Archive for the ‘Books / articles / other reading’ Category

Here’s a nice way to measure your neighborhood: Do you have ten interesting places?

I’ve just begun The Great Neighborhood Book: A Do-it-Yourself Guide to Placemaking by Jay Walljasper — a concise and uplifting guide to making a neighborhood not only worth living in, but worth envying.  (I have added it to my “Further reading” page.)  Like me, Walljasper envisions a neighborhood as more than a geographic region: it is a place for society, commerce, and beauty.  It is a place where people have regular business and see each other often.  It is “owned” by the locals.

In the introduction, he suggests an exercise in “zooming in” (my words).  First, consider your region: write down the ten most important places you go, places you recommend to visitors.  Then, zooming in, consider your city, and write down the ten most important places there — like a park or a neighborhood.  Then,

“Zoom in and think about one of these places and try to write down the smaller places that make up the place.  For example, if you named the main street as an important place, whate are the little places on that street where you enjoy spending time?  You can shop there, of course, but if your main street is truly a good place, you can also sit outside on a bench and talk to your neighbors, get a cup of coffee nearby, and enjoy the passing scene.” (p. 4)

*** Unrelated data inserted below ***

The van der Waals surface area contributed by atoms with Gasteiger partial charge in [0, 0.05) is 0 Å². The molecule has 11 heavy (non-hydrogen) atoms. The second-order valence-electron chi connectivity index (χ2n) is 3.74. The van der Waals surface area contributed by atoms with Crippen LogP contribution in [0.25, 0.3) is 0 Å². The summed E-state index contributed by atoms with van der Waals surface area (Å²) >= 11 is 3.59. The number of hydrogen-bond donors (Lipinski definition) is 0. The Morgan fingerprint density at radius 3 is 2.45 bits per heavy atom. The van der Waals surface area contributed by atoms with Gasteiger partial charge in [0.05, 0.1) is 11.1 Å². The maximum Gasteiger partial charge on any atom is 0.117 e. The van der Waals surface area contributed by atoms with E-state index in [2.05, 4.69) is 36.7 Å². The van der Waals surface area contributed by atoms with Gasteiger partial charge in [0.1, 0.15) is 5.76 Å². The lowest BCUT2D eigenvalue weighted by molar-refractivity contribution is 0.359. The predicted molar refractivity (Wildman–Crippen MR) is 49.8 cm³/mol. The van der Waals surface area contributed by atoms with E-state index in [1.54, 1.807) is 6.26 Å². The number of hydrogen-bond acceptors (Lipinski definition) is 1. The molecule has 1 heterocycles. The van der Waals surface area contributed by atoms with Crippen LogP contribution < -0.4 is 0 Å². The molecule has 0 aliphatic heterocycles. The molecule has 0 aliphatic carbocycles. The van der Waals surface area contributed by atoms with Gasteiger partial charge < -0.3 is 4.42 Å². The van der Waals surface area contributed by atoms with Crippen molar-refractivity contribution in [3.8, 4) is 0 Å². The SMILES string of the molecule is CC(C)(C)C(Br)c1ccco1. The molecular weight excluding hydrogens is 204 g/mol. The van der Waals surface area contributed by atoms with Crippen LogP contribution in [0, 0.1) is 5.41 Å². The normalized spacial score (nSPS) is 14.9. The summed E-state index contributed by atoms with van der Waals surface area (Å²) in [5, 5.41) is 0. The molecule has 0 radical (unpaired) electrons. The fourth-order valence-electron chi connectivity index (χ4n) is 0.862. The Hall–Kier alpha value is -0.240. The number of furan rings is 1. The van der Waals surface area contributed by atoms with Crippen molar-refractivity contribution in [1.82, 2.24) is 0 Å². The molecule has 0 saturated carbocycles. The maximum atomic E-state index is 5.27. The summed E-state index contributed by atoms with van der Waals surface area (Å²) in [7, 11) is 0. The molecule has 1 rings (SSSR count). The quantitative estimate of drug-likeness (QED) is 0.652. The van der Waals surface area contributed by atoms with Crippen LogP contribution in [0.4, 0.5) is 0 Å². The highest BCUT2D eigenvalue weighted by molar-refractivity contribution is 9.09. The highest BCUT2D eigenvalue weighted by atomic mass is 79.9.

Over lunch, I decided to try this with my own neighborhood.  What were the ten most interesting places within walking distance of my house?

First, a note about the above question.  I stand firmly by the assertion that a neighborhood’s boundaries are limited by walking distance: you may be able to walk farther than the edge of your neighborhood, but if a place is too far to walk it’s not in your neighborhood.  Also, “walking distance” is a fuzzy idea.  Researchers on pedestrian behavior have found that most people are happy to walk places within five minutes; farther than that and they start choosing to drive, postpone their trip, or not go at all.  Obviously, it reflects average, aggregate behavior, not the behavior of every individual.  If we adhere strictly to this, a neighborhood (as a place you walk) will be no larger than a circle one half-mile in diameter: five minutes from center to edge.  However, I’m willing to stretch this — if for no reason other than that Fairbanks is mostly not built that way, and I should cut us a little slack.

So, what were the most interesting places within walking distance of my house?  I could think of only five:


Interesting places (green, yellow) near my house (in the yellow oval). Original image courtesy of Google Maps.

  • Noel Wien Library
  • Seoul Gate (Korean restaurant)
  • Arctic Bowl (Bowling alley)
  • Chena River, especially the waterfront by Lathrop Street
  • Denali Elementary School (where my kids enjoy the playground)